Why do French nasalized vowels take a "u" in English?
In my last post I noticed that English words borrowed from such French words as are now pronounced with nasalized vowels often add or added a "u" to their spelling. So "enchaunt" and "romaunt" had "u"s although we now spell them without: "enchant", "romance". The "u" has dropped out after the "a" in the spelling.
But after "o" this "u" has remained, and the vowel is pronounced /au/: Compare "round" with French "rond", "counsel" with "counseil", "soun[d]" with "son". This is the same pattern that Katherine seems to have noticed when she blanched at the pseudo-English "coun" (for "gown") because it sounded like French "con".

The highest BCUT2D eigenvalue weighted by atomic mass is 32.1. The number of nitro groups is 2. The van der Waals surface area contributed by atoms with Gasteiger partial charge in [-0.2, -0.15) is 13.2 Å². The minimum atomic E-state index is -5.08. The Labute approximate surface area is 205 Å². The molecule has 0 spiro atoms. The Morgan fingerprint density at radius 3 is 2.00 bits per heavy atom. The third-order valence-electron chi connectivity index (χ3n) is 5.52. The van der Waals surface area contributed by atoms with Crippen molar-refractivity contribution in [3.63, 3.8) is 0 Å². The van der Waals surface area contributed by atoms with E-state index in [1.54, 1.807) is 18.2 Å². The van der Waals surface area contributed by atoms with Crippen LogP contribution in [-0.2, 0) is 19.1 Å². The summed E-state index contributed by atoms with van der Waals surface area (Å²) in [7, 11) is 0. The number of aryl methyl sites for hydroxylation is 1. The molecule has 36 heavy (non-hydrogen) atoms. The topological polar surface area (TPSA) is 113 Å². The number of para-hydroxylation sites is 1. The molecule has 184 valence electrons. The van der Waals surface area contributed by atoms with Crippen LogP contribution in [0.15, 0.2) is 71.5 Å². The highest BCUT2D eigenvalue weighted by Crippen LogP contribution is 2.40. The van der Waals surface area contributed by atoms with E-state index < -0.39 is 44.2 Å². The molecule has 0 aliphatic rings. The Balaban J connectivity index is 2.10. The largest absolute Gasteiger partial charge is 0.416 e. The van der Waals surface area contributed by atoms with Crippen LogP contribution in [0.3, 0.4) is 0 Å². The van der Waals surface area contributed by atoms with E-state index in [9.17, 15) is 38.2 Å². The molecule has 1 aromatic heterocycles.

But Katherine was not noticing a pattern: she was put off by an audible similarity in the pronunciation of the two words. Obviously /ko˜/ and /kaun/ have very little phonetic similarity nowadays. So how did they sound in the past? And does the past pronunciation explain why these words have a "u" in English? I have no idea.